Adrian Miller couldn’t believe what he was seeing. Back in 2004, he found himself watching a Paula Deen special about Southern barbecue. By the time its credits rolled, he’d seen not a single Black barbecue chef had profiled. “An hourlong special with no Black people at all,” he said. “And you know, that’s just crazy.”
Until recently, the oversight would likely have been inconceivable, said Miller, a Beard Award-winning writer of food history and author of a new book called “Black Smoke: African Americans and the United States of Barbecue.”
Stretching back to Colonial times when enslaved Africans were most often in charge of the pits, Black barbecue cooks had been regarded as the most skilled practitioners of the art during most of America’s history, Miller said.
In a conversational and voluminously researched tome spiked with recipes and profiles of Black chefs, Miller documents Southern barbecue from its beginnings in Virginia, where Native American pit cooking techniques were married to European preferences and adapted according to the palates of its West African cooks.
Barbecue spread with slavery across the South. And after the Civil War, it became a coveted skill and a way for formerly enslaved people to earn a living, not just in the South but all over the country. Until a few decades ago, Miller said, a discussion of barbecue without Black chefs would have seemed just plain “weird.”
“People of a certain age, if you were asking what was their first taste of barbecue at a restaurant — and I’m talking about across the country — they would probably say an African American guy,” Miller said.
Yet as barbecue’s profile rose precipitously in recent decades — riding an updraft from the newfound popularity of Central Texas brisket — Black barbecue chefs were rarely seen nor heard from in significant media.
Granted, barbecue media has seen a correction in the past few years. In 2015, Texas Monthly barbecue editor Daniel Vaughn wrote that his publication’s obsession with brisket codified by the “legendary, mostly white-owned, joints of Central Texas” had caused him to overlook the chicken and spiced beef links of century-old, Black-owned Patillo’s in Beaumont, Texas.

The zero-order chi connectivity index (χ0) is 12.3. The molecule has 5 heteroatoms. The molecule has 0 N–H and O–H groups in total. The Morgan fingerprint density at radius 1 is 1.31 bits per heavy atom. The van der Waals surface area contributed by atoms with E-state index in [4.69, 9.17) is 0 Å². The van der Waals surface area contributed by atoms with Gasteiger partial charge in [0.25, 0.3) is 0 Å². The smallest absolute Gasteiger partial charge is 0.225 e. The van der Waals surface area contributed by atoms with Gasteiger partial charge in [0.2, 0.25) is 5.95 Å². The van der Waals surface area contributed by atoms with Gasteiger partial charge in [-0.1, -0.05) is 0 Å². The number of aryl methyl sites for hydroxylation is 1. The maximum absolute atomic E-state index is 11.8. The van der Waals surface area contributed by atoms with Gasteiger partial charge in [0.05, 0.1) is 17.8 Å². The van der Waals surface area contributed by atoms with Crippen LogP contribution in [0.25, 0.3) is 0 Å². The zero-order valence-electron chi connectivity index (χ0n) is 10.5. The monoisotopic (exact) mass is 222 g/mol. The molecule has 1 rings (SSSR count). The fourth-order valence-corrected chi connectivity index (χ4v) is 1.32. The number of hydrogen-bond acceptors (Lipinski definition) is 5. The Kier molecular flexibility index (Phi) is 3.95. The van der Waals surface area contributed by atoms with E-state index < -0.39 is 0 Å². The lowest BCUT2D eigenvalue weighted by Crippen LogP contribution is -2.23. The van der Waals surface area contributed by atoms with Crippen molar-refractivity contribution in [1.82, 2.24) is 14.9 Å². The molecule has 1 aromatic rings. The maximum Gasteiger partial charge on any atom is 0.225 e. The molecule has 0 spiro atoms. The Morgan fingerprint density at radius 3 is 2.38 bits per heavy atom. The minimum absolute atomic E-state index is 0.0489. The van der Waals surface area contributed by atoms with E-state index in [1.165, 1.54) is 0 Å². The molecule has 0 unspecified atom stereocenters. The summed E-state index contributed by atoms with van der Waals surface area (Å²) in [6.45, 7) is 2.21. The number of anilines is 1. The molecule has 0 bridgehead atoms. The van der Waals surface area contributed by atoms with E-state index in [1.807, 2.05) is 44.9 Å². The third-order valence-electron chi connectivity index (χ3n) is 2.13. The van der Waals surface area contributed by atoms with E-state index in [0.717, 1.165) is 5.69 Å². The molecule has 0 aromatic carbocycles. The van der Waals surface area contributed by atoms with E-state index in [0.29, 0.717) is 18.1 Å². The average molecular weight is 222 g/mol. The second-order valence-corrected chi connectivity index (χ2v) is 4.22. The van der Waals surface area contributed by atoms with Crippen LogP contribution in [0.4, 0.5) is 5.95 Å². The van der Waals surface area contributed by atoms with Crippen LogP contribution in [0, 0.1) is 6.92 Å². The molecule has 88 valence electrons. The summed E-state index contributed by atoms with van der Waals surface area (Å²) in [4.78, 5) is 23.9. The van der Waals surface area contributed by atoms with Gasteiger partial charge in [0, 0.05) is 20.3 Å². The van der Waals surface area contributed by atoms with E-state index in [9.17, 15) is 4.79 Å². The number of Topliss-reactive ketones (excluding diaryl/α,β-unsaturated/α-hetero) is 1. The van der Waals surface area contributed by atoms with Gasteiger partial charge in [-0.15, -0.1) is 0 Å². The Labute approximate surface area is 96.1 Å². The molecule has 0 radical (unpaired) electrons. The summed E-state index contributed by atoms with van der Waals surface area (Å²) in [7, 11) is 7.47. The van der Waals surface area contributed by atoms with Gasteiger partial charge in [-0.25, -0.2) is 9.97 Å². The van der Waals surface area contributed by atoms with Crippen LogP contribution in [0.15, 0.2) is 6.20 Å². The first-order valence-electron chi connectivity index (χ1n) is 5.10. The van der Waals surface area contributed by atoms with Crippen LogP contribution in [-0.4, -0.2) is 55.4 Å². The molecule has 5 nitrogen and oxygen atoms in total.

This year, South Carolina’s Rodney Scott became one of the first Black pitmasters in decades to get a major book deal. Netflix series “High on the Hog” documents African influences on the barbecue.
Miller’s “Black Smoke” offers a comprehensive argument for Black barbecue chefs’ place at the smoker and an ode to a history that’s largely been buried. We asked him how barbecue media got whitewashed and what goes missing when you remove Black pitmasters from the conversation. This conversation has been condensed and edited for clarity.
So what gets lost when the media overlooks Black barbecue?
At first, I didn’t think it was that big a deal. But it now has economic consequences. People are now being told that the white aesthetic is the only authentic and legitimate one.
Central Texas is a really great example of this. When you think Central Texas barbecue, you probably only hear about the white guys. You know, Central Texas has been gentrified. You have these very Instagrammable, perfectly manicured slices of beef brisket. I would argue that Central Texas barbecue has become the default barbecue style in the United States.
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I think a couple things are going on. One is the international influence of (Texas Monthly’s) Daniel Vaughn. And then it’s (Austin-based barbecue star) Aaron Franklin, the most recognizable barbecue guy on the planet.
You get customers walking into Black-owned joints, which traditionally have done other forms of barbecue. And people are asking for (Kansas City) burnt ends and brisket. And if they don’t see it on the menu, they walk out.